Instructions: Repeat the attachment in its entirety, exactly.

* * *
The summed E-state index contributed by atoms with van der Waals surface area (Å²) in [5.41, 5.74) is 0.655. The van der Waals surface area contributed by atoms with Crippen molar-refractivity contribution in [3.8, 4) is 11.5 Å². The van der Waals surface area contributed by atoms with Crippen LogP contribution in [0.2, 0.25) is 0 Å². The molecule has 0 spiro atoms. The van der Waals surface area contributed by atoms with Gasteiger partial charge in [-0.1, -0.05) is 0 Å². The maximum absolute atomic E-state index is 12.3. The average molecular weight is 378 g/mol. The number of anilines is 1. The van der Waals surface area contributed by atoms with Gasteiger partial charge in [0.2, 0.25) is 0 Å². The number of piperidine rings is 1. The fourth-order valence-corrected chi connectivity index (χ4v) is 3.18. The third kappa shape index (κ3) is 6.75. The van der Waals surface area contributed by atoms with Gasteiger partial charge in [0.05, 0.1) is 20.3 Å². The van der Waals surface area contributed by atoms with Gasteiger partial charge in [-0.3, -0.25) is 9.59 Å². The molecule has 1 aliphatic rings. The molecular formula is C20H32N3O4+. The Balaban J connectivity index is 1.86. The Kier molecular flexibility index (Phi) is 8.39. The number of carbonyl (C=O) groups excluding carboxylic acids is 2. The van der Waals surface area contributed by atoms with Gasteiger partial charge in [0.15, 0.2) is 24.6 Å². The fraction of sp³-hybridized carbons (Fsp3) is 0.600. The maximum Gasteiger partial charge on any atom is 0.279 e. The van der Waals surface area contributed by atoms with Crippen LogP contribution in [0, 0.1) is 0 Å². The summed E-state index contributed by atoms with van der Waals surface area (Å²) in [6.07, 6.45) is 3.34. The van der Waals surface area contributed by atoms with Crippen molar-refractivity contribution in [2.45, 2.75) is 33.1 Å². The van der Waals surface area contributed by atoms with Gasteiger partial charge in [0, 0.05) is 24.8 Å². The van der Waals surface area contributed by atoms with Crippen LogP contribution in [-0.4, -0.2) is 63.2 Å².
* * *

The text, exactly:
The summed E-state index contributed by atoms with van der Waals surface area (Å²) in [5.41, 5.74) is 0.655. The van der Waals surface area contributed by atoms with Crippen molar-refractivity contribution in [3.8, 4) is 11.5 Å². The van der Waals surface area contributed by atoms with Crippen LogP contribution in [0.2, 0.25) is 0 Å². The molecule has 0 spiro atoms. The van der Waals surface area contributed by atoms with Gasteiger partial charge in [-0.1, -0.05) is 0 Å². The maximum absolute atomic E-state index is 12.3. The average molecular weight is 378 g/mol. The number of anilines is 1. The van der Waals surface area contributed by atoms with Gasteiger partial charge in [0.2, 0.25) is 0 Å². The number of piperidine rings is 1. The fourth-order valence-corrected chi connectivity index (χ4v) is 3.18. The third kappa shape index (κ3) is 6.75. The van der Waals surface area contributed by atoms with Gasteiger partial charge in [0.05, 0.1) is 20.3 Å². The van der Waals surface area contributed by atoms with Gasteiger partial charge in [-0.3, -0.25) is 9.59 Å². The molecule has 1 aliphatic rings. The molecular formula is C20H32N3O4+. The Balaban J connectivity index is 1.86. The Kier molecular flexibility index (Phi) is 8.39. The number of carbonyl (C=O) groups excluding carboxylic acids is 2. The van der Waals surface area contributed by atoms with Gasteiger partial charge in [0.15, 0.2) is 24.6 Å². The fraction of sp³-hybridized carbons (Fsp3) is 0.600. The maximum Gasteiger partial charge on any atom is 0.279 e. The van der Waals surface area contributed by atoms with Crippen LogP contribution in [0, 0.1) is 0 Å². The summed E-state index contributed by atoms with van der Waals surface area (Å²) in [6.07, 6.45) is 3.34. The van der Waals surface area contributed by atoms with Crippen molar-refractivity contribution in [2.45, 2.75) is 33.1 Å². The van der Waals surface area contributed by atoms with Gasteiger partial charge in [0, 0.05) is 24.8 Å². The van der Waals surface area contributed by atoms with Crippen LogP contribution in [-0.4, -0.2) is 63.2 Å².